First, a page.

I actually have no idea what I’m doing

It’s been a minute since I’ve opened my laptop to write on a regular basis. Between you and me, this long much-needed break has helped get my head and priorities (relatively) straight.

We’re officially approaching the halfway point of 2020, and so far this year has NOT been one anyone expected.

It’s now June, and, as I usually do around this time, I’ve spent a moment reflecting on what I want to achieve during the remainder of the year. Subsequently, I went down the “so what do I want in life?” black hole, and tbh I don’t know. The original plan was to make money, save money, travel more and be more creative. However, sitting on my bedroom floor, taking social distancing to a whole new level (with a bowl of snacks and Childish Gambino in the background), there is only one thing I want now, and that is to be happy by feeling like I’m actually capable.

Sounds simple right? Well, you’d be wrong to think so.

Having spent the better part of two years on auto-pilot to navigate through this mine-field call life, I still have no idea what the fu*k I’m doing. I have no idea if I’m on the right path or even in the right stage in my life. Hell, I don’t even know what is ‘right’ for this point in my life.

Where others have apparent certainty about what they want, I remain one of the most indecisive people I know, with a 95% success rate when it comes to avoiding the “where do you see yourself in five years?” question.

Photography – Kate Dyomina

At 10, I really thought I would have my shit figured out by the time I hit 20. I thought the peak of my life would be 25. But the more time passed the more I developed anxiety and believed I was a failure for not achieving what 10-year-old me aspired to do. I’ve been lowkey ashamed about it ever since. But now I understand, there is no shame in it whatsoever.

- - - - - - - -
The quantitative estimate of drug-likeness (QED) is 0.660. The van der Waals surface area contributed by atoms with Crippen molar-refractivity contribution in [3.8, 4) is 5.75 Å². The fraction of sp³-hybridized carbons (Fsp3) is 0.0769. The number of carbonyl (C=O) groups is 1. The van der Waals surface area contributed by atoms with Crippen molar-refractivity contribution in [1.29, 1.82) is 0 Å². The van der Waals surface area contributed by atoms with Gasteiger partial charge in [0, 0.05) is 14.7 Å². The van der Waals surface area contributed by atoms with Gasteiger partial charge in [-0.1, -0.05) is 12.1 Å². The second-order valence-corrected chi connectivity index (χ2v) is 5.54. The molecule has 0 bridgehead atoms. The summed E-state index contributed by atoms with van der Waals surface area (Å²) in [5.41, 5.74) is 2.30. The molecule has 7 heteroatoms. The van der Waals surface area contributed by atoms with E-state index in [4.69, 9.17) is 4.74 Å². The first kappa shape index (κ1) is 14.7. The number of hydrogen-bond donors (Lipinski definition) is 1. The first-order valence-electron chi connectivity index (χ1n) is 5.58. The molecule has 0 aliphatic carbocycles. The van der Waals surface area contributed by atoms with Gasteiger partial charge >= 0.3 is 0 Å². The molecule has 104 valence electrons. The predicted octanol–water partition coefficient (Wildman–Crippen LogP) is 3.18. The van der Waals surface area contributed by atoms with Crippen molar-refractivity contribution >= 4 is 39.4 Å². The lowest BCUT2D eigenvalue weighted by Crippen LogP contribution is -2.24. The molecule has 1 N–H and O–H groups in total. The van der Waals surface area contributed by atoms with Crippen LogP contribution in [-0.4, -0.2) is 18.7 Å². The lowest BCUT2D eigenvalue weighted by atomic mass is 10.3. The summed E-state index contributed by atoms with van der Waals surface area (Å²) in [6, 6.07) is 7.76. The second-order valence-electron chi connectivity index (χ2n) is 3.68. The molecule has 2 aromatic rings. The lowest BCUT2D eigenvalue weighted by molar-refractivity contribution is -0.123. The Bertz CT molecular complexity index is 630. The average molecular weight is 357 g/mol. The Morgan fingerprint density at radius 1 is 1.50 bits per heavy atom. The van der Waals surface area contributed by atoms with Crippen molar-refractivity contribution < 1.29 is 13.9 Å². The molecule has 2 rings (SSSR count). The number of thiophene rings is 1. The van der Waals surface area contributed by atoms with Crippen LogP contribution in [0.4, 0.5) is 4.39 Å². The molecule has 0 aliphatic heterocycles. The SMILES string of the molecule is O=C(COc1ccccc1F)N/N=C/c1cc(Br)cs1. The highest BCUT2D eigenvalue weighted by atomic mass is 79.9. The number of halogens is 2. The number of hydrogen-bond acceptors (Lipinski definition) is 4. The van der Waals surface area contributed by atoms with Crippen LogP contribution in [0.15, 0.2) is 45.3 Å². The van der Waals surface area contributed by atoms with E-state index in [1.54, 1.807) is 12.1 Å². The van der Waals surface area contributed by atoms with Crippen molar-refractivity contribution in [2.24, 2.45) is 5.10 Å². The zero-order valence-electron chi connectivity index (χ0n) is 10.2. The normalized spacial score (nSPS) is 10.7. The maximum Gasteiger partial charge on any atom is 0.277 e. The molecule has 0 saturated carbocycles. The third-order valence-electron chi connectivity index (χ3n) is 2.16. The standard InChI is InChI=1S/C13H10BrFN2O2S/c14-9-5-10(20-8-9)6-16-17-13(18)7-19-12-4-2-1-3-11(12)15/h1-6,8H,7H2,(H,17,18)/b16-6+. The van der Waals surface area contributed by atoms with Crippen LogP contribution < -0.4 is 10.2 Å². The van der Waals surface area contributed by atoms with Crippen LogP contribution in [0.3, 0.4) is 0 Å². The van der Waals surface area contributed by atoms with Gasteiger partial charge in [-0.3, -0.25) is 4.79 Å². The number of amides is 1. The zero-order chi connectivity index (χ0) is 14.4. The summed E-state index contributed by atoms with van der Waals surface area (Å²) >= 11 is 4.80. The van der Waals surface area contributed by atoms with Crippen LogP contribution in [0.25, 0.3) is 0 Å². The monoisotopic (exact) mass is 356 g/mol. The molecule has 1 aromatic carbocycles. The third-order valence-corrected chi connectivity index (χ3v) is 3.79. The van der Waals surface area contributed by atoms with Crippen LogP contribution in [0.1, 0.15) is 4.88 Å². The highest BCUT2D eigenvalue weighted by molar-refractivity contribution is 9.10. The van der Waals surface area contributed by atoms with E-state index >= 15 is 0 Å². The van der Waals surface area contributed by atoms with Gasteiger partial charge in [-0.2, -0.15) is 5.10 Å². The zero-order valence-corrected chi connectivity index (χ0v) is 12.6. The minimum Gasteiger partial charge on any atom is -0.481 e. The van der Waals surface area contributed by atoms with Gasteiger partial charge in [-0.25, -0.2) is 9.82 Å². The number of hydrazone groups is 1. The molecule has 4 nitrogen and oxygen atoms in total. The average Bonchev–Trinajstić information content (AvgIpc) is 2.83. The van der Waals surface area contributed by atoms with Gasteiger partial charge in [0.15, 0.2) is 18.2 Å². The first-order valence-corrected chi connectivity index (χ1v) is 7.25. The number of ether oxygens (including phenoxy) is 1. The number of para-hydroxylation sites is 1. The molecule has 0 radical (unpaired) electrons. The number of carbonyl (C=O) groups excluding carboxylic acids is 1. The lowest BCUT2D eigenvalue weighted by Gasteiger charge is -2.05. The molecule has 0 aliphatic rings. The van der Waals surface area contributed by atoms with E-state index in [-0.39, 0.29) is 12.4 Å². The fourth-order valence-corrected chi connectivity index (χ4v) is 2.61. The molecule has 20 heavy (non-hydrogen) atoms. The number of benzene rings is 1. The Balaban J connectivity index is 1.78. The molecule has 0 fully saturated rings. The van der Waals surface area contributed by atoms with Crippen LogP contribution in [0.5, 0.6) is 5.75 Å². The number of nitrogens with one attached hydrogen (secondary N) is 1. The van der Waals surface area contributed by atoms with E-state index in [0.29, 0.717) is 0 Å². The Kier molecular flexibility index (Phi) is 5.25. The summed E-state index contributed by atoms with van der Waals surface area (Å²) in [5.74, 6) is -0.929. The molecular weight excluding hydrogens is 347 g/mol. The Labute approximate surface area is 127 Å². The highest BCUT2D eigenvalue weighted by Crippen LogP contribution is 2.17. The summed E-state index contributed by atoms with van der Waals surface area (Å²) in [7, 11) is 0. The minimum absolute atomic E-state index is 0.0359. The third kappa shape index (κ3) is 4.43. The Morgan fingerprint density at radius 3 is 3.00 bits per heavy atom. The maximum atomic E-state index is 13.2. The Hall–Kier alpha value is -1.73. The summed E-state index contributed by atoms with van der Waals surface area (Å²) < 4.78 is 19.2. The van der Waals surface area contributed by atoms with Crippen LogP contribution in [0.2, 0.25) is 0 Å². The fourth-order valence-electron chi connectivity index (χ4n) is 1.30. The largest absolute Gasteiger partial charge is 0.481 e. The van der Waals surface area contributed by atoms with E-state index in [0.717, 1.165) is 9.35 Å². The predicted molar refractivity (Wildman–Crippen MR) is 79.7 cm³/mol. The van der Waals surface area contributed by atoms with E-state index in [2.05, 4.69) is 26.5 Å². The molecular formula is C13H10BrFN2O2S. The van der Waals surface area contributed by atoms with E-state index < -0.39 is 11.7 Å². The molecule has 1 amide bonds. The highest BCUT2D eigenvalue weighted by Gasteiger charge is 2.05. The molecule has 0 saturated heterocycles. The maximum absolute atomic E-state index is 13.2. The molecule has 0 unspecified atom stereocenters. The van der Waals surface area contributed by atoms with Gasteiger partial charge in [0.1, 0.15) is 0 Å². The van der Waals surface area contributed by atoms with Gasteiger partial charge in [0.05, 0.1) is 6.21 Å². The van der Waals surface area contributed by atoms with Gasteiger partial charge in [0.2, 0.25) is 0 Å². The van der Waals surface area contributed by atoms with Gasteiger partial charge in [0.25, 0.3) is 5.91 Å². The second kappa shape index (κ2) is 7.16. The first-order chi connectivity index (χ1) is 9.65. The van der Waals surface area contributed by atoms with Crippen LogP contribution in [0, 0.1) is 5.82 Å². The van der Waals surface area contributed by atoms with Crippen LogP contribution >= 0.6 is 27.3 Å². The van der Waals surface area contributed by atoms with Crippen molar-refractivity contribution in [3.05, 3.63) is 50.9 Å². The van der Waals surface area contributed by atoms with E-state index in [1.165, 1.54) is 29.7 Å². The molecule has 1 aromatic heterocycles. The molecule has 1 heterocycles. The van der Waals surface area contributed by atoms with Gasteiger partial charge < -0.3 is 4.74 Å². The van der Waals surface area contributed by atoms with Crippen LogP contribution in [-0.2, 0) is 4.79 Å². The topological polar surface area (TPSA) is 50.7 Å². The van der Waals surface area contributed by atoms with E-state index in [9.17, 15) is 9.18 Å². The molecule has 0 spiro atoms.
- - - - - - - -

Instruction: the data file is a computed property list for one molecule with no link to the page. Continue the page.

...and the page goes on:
I’m very much over the insurmountable pressure that I’ve placed on my shoulders. This “pressure to be perfect”, whatever that means, has been crippling; destroying my self-confidence, and causing me to cast ideas aside out of fear I would fail.

At 26, and after many breakdowns, I’ve learned to be more comfortable with where I’m at rather than constantly beating myself up about where I’m not. So what am I going to do now? To be honest, your guess is probably better than mine, because I genuinely don’t have a game plan. And, as if hearing my admission, the universe has provided me with what I now see as an opportunity to re-evaluate my priorities while focusing on myself and self-development.

Today, I accept that you don’t really need to know what you’re doing. I may not have a single clue about what I should do, but it’s cool, at least I can finally admit it.

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